“Differentiate yourself! Why are you different? What’s important about you? Why does the customer need you?” – Sara Blakely
“One thing is certain in business. You and everyone around you will make mistakes.” – Richard Branson
“If you can offer a free tier that provides a lot of value, it will naturally help your product to spread much more rapidly.” – Melanie Perkins
“If we tried to think of a good idea, we wouldn’t have been able to think of a good idea. You just have to find the solution for a problem in your own life.” – Brian Chesky, Co-founder of Airbnb
“One of the greatest skills of leadership is being unflappable. Anytime you do anything in the world; there’s going to be criticism.” – Arianna Huffington, Co-founder and editor-in-chief of Huffington Post Media Group
Chapter 4: The top entrepreneur characteristics
Here’s the thing:
In the last 10-20 years, it’s become fairly easy to start a business. Today, you can set up your website in minutes with WordPress and start reaching your customers on social media.
That’s how I was able to start my now multiple 7-figure business.
But not everyone who sets up a website and starts a business will succeed. Actually, most won’t.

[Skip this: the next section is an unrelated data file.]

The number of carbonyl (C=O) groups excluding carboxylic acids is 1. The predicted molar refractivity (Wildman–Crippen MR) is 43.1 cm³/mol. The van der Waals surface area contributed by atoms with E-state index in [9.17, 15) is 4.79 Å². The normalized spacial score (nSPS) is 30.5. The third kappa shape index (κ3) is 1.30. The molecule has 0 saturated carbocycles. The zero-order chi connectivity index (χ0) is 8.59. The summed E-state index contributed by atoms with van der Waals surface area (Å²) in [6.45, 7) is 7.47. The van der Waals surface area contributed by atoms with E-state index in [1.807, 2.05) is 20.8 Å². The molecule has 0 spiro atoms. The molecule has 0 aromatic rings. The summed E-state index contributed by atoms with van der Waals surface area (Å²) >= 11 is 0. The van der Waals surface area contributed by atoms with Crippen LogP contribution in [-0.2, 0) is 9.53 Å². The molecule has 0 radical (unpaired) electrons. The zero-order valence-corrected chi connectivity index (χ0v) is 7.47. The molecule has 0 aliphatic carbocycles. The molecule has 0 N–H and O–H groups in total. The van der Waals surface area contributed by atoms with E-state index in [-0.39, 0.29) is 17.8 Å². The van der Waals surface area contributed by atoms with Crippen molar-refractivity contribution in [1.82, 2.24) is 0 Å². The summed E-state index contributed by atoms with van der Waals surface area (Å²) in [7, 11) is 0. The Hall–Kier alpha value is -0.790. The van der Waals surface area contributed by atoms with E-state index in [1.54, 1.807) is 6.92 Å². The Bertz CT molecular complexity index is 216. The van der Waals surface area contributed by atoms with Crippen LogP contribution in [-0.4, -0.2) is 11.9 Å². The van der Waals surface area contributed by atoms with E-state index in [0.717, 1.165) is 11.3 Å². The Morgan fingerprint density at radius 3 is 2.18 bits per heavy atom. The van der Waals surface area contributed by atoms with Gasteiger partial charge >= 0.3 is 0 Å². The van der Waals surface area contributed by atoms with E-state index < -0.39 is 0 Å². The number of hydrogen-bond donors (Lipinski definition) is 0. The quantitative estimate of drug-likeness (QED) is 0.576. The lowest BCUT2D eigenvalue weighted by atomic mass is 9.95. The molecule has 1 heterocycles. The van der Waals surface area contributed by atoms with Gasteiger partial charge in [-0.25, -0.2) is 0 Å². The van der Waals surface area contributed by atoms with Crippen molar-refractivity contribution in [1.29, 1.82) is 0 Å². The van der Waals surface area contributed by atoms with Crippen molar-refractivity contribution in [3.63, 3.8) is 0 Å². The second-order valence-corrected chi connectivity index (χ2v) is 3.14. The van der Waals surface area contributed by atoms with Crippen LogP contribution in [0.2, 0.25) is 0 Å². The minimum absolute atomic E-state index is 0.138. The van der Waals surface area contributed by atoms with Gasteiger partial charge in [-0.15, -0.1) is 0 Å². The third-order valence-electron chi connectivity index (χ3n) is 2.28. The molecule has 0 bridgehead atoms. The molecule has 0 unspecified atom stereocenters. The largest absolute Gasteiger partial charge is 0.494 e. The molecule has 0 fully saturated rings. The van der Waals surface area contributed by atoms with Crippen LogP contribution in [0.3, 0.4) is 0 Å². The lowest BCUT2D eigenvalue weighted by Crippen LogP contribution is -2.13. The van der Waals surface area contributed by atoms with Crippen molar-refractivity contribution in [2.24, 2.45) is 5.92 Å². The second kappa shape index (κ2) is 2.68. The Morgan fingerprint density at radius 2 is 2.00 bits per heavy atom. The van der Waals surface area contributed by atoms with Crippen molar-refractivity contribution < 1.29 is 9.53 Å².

Over the years, I’ve helped thousands of students start and grow their own businesses. And there are a few characteristics that my top students share. Those are the students who end up building multiple 6-figure and 7-figure businesses.
The good news?
You can learn and develop these characteristics and skills.
Here they are:
1) Successful entrepreneurs think differently
Entrepreneurs who succeed are problem-solvers.
Instead of thinking, “Will this work for me?”, they think, “How can I make this work for me?”
Successful entrepreneurs don’t stop because of a problem. They find a way around it and continue working on their goal despite obstacles.
This is key because entrepreneurs face a long line of rejections and failures (including but not limited to a “no” from potential customers, tech problems, and marketing failures). And only those entrepreneurs who work through them will succeed.